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What Could be Wrong with Unlimited Vacation Time?

Posted by Insightlink on 02/12/15

The Pros and Cons of PTO

The idea of unlimited vacation sounds intriguing but is it feasible? Besides sounding like an employee’s dream, strategically, it is a tool that can be used to benefit recruiting, reflect a culture of trust and ease administrative burdens. Like so many ideas that sound too good to be true, it can lead to bigger problems if it’s not managed properly. This is one reason companies are slow to adopt and are watching to see the outcome from Sir Richard Branson’s move to adopt unlimited PTO at The Virgin Group. If all goes well for Virgin, this could be a model for other big companies to follow.

According to an article in Employee Benefit News by Dane Hurtubise, less than 1% of US corporations currently offer unlimited vacation days. It is gaining popularity as companies like Netflix, Best Buy, Evernote and Motley Fool adopt the program, however. In terms of employee engagement, unlimited vacation days has considerable merit because it implies a strong relationship between employee and employer, based on trust, which is one of the foundations for achieving engagement. But just like as adopting an open office plan, ‘each company should carefully evaluate and research if it is right for them’.

Hurtubise summarizes the pros and cons as follows:

1. Saving up vs. recharging. Unlimited vacation is a great way to keep employees fresh and energized. By encouraging employees to take off when they need, employees can consistently stay closer to 100% rather than waiting to spend vacation days in bulk after they have already experienced burnout. Taking smaller breaks can bolster work output and prevent extended stretches that degrade employee happiness.

2. Trust and flexibility. Policies such as unlimited vacation can foster a greater sense of trust and mutual respect between an organization and its employees. Companies who implement unlimited vacation often feel that it is disingenuous to expect employees to immerse themselves in their work and also be able to distinguish between paid time “on” and paid time “off.” The policy also relies on employees to take time off within reason, which extends a certain degree of trust between them and their employer.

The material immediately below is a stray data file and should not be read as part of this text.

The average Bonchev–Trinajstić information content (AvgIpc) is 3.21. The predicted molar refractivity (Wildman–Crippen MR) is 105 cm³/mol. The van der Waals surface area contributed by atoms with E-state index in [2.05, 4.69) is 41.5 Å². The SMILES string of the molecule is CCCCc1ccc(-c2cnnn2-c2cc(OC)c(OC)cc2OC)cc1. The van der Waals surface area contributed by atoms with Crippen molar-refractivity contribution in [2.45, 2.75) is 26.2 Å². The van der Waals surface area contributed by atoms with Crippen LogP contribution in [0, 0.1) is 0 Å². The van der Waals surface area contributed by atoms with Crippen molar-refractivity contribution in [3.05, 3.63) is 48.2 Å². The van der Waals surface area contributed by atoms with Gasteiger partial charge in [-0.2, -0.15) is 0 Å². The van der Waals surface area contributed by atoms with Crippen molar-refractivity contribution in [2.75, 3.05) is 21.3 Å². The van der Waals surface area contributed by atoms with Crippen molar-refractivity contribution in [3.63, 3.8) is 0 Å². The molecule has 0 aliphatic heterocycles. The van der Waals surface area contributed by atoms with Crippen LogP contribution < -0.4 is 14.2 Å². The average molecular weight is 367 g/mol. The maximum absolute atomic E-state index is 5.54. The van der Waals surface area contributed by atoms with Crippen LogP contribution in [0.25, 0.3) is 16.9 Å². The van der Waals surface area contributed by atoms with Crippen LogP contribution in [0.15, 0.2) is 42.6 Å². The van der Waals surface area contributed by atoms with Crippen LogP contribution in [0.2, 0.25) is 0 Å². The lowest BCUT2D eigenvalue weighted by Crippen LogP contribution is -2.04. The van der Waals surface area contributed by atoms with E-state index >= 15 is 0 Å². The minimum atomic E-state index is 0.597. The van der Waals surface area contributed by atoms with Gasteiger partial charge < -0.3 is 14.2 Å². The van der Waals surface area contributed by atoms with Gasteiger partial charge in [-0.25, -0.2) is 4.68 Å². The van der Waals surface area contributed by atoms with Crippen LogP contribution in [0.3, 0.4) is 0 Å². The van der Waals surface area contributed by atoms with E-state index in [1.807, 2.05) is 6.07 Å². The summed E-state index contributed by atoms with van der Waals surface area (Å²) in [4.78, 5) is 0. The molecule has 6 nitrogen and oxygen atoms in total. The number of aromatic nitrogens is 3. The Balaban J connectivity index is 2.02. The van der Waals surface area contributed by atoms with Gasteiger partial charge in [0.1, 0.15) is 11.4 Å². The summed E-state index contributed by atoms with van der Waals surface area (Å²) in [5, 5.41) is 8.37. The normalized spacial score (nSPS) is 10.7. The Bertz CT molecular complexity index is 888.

3. Reduces administrative work. Companies with an unlimited vacation policy do not have to monitor and track time-off against vacation balances. This can eliminate common issues with self-reporting and aligns policies to the now modern conflation of work and life. Unlimited vacation also frees up time for managers and finance departments by reducing the work involved when an employee leaves the organization since there is no concept of “payouts” for unused vacation time.

4. Being a peacock. Unlimited vacation can be an asset when it comes to recruiting since the benefit is extremely attractive to potential hires. In industries that have adopted a management philosophy of a Results-Only Work Environment (ROWE), where workers are evaluated on the basis of their output rather than the number of hours they work, unlimited vacation aligns that thinking and helps convey the correct messaging to candidates.

1. Unequal opportunity. The biggest pitfall with unlimited vacation is making sure that all employees are given equal, time-off opportunities. Everyone cannot be out at the same time. This can be mitigated though good management, but even diligent managers can’t always coordinate everyone’s schedule to properly be fair and effective.

2. Not all jobs are created the same. This policy isn’t feasible for all types of work. Employers with large numbers of employees, for instance, would have a much more difficult time managing and implementing the policy. Organizations with hourly or seasonal workers would in theory lend themselves nicely to implementing unlimited vacation since they need to comply with state and federal wage-hour laws, but it actually becomes burdensome and more difficult to manage productively. Unlimited vacation can also cause issues when deployed at international organizations that operate in countries that have mandatory minimum vacation time.

3. The paradox of choice. It turns out that humans are inherently bad at understanding the concept of unlimited and are often overwhelmed by it. This leads to many employees taking less time off and becoming disengaged at work over time. Studies have shown that this is a very common occurrence, especially within the first year of implementing unlimited vacation. Many people decide not to take advantage of their vacation time because it’s too difficult to figure out the right amount to take. For some, this can be seen as a duplicity that discourages employees from taking any time off at all.

Original article here:


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